His mind spinning, the Captain barely remembered the redhead’s earlier words – about how he knew there were dangerous people about. Was he talking about this group? How did they meet then?
“Ihtald,” Diluc’s voice was hard, yet polite. And the name sounded wrong coming from his tongue. “I see you found your way back safely.”
He still stood there, frozen, just barely able to turn his head to see the pyro walking up to the group, displeased. It put his father into his blind spot, but given how cold he felt, he imagined the ice would react before he could.
“And you seem to have run into some trouble?” Ihtald raised an amused eyebrow, and the green-haired woman snorted into her hand.
Diluc took it all in stride: “Standard thing – have to keep my winery safe.” And then his eyes turned to the cryo. “And Mondstadt.”
A whole-body shiver ran down his spine at the words, because the tone was the same as back then. The same coldness that was worse than whatever powers he could inflict.
“I had no idea you were such a… protector,” it came out as an insult almost, he and the green-haired one amused.
“Someone has to,” and the distaste in the redhead’s voice was clearly meant for the Knights.
“Well, then we should let you go on your way,” Ihtald gave a mocking bow of his head. “Good night gentlemen,” and with a meaningful look thrown Kaeya’s way, he left.
The woman shot them both a smirk and went after, while the last member – still hooded, didn’t even glance in their direction, simply walking with their companions. They were the only one of the trio fully tensed however and didn’t seem to want to involve themselves in the verbal exchange.
The two waited, made sure the trio was far away before either of them dared to breathe out.
Kaeya was still close to panic, still unable to move or form proper words. Diluc, however, didn’t seem to have any such qualms.
“I should have known,” he hissed, eyes burning into the cryo. “Of course you would be working with them!”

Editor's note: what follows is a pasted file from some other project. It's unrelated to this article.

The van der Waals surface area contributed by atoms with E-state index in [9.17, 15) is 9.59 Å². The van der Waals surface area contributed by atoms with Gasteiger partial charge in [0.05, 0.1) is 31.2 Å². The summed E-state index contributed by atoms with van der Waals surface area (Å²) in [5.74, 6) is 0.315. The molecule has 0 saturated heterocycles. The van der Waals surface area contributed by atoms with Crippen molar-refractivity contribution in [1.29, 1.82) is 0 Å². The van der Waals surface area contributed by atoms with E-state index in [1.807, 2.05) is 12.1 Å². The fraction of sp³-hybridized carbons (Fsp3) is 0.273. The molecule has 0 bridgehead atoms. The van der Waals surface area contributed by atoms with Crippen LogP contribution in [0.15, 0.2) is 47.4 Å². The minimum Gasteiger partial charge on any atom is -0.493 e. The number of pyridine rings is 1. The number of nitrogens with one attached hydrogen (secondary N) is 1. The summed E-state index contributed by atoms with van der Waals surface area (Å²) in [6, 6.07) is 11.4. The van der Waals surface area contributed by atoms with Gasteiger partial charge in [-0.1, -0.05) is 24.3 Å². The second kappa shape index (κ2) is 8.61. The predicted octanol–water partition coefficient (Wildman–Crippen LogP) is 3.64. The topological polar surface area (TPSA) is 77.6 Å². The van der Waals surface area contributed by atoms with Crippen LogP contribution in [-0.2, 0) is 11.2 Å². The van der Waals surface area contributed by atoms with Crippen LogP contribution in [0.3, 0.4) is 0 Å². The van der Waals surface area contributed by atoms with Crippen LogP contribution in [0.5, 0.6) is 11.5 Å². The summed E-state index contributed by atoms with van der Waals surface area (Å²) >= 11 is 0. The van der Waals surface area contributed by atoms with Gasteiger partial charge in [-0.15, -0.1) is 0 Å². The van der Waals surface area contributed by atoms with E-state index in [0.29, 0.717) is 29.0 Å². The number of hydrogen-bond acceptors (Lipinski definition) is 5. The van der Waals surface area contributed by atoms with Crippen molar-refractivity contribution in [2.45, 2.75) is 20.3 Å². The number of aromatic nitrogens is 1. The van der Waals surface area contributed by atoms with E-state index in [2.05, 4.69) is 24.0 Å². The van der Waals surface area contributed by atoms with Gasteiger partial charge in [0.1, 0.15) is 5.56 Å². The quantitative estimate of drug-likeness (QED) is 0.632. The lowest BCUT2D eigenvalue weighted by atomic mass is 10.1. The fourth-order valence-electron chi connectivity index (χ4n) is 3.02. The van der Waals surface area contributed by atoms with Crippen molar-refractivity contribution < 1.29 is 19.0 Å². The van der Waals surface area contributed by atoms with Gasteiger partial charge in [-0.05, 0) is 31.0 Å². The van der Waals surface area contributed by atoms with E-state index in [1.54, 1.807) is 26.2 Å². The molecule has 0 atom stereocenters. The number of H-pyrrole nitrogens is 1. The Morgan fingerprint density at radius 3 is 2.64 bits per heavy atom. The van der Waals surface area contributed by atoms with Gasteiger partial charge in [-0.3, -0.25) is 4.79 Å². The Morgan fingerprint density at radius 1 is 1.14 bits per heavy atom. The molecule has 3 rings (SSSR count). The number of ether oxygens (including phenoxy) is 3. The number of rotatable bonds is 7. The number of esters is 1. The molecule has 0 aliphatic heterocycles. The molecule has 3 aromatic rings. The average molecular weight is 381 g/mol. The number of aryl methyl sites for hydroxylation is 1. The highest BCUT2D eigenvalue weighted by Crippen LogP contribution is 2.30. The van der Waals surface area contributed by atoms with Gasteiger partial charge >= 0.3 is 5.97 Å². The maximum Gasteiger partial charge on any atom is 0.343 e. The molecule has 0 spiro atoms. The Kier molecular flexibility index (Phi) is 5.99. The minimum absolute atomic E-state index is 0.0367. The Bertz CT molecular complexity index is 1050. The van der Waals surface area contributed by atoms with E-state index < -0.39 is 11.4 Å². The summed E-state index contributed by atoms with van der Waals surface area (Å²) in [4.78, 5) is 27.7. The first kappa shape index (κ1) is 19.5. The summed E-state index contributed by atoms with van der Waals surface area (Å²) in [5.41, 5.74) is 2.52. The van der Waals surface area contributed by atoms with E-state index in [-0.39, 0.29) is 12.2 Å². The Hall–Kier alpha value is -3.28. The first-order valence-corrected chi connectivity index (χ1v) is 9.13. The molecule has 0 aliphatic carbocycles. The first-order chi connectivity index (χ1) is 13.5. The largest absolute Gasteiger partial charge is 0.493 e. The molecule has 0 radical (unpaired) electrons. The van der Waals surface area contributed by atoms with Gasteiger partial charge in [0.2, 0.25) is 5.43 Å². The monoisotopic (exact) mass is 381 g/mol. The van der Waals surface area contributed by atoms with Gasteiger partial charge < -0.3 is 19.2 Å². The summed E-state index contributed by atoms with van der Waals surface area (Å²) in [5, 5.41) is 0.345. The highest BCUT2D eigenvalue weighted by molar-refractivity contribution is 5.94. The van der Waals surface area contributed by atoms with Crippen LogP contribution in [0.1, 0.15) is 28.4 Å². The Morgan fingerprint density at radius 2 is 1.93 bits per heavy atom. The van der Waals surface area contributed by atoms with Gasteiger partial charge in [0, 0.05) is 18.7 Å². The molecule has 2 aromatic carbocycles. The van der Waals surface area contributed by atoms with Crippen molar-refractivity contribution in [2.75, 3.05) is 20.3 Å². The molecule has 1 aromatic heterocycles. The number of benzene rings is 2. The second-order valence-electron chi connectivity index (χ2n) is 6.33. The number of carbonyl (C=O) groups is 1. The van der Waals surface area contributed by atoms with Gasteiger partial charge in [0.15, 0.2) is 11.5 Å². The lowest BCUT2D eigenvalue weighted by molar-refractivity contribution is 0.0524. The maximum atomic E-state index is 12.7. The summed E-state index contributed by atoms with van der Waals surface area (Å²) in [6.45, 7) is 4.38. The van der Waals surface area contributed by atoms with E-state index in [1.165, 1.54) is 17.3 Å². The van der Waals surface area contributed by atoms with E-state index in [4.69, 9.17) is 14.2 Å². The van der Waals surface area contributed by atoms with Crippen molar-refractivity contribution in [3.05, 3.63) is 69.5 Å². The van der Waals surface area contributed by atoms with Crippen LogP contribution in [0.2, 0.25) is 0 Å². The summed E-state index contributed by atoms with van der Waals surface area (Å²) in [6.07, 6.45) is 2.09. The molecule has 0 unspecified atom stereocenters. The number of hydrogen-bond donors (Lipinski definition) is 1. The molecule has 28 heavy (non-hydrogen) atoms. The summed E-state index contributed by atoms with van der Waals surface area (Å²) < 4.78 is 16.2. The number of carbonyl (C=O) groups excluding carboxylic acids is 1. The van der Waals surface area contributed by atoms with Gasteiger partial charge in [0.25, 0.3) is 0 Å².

It took him a few seconds to process that, but when he did, Kaeya took a step back, eye wide and stammering: “W-What?!”
“It’s no wonder they knew where to look!” the pyro frowned. “You told them about the Delusion! You’re working with them to-,”
“Are you fucking serious right?!”
Their combined high emotions swirled around them, creating a soft wind that moved their hair and bits of dust off the ground.
“I’ve seen them! Their eyes are just like yours!” Diluc growled back, swinging his arm in a wide arc. “I would have thought you’d do better to try and keep whatever you’re doing here secret.”
“I’m not working with them!” Kaeya doesn’t remember the last time he yelled, but here he was. “I had no idea they were even here until just now! Which, surprisingly, you’ve known before!”
“They came to my home this morning! I came here to tell you as soon as I could.”
“And you’re here, accusing me of – of working with them, why? Because we share the same eyes?!”
“You admitted to me you were a spy years ago! Is it really such a stretch to think these are the people you’re spying for ? Especially after what happened to father?”
And that felt like a slap to the face because Diluc was right , but for the wrong reasons. He suddenly couldn’t breathe, back in the forest on that rainy day, feeling the same hate-
A strong wind suddenly whipped around them, knocking both of them away from each other, even knocking them on their backs. It broke whatever focus they had on each other, as they heard booted feet moving down the stone steps.
“Enough!” Jean stood there, back straight, eyes wide and mad, hair whipping wildly around her, the strong wind visibly swirling. “I’ll not have you two bicker like children in the middle of the square at this hour!”